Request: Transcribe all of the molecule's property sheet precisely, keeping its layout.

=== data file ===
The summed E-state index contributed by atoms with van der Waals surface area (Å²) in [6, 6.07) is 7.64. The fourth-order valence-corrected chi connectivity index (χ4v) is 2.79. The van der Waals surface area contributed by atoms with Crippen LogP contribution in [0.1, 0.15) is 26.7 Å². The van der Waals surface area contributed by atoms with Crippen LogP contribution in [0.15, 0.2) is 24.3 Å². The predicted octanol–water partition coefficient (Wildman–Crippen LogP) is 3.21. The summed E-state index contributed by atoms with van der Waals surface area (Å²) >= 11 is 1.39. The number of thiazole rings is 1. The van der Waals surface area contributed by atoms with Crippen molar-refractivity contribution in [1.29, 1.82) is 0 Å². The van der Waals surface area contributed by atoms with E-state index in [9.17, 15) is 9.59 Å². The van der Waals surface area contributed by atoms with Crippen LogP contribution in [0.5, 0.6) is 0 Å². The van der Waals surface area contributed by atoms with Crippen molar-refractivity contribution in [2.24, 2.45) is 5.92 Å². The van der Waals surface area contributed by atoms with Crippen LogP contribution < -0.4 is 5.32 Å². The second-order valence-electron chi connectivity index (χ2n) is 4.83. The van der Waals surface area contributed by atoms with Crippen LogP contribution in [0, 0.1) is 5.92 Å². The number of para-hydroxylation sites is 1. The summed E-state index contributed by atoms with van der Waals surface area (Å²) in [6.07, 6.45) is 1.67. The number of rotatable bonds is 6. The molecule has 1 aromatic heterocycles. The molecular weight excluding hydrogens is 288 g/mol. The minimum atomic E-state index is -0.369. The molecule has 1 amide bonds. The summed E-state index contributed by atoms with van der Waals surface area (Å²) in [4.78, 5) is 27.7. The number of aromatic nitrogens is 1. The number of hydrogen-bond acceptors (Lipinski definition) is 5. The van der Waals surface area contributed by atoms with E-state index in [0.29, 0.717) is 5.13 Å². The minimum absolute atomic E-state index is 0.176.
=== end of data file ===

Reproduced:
The summed E-state index contributed by atoms with van der Waals surface area (Å²) in [6, 6.07) is 7.64. The fourth-order valence-corrected chi connectivity index (χ4v) is 2.79. The van der Waals surface area contributed by atoms with Crippen LogP contribution in [0.1, 0.15) is 26.7 Å². The van der Waals surface area contributed by atoms with Crippen LogP contribution in [0.15, 0.2) is 24.3 Å². The predicted octanol–water partition coefficient (Wildman–Crippen LogP) is 3.21. The summed E-state index contributed by atoms with van der Waals surface area (Å²) >= 11 is 1.39. The number of thiazole rings is 1. The van der Waals surface area contributed by atoms with Crippen molar-refractivity contribution in [1.29, 1.82) is 0 Å². The van der Waals surface area contributed by atoms with E-state index in [9.17, 15) is 9.59 Å². The van der Waals surface area contributed by atoms with Crippen LogP contribution in [0.5, 0.6) is 0 Å². The van der Waals surface area contributed by atoms with Crippen molar-refractivity contribution in [2.24, 2.45) is 5.92 Å². The van der Waals surface area contributed by atoms with Crippen LogP contribution < -0.4 is 5.32 Å². The second-order valence-electron chi connectivity index (χ2n) is 4.83. The van der Waals surface area contributed by atoms with Crippen LogP contribution in [0, 0.1) is 5.92 Å². The number of para-hydroxylation sites is 1. The summed E-state index contributed by atoms with van der Waals surface area (Å²) in [6.07, 6.45) is 1.67. The number of rotatable bonds is 6. The molecule has 1 aromatic heterocycles. The molecular weight excluding hydrogens is 288 g/mol. The minimum atomic E-state index is -0.369. The molecule has 1 amide bonds. The summed E-state index contributed by atoms with van der Waals surface area (Å²) in [4.78, 5) is 27.7. The number of aromatic nitrogens is 1. The number of hydrogen-bond acceptors (Lipinski definition) is 5. The van der Waals surface area contributed by atoms with E-state index in [0.29, 0.717) is 5.13 Å². The minimum absolute atomic E-state index is 0.176.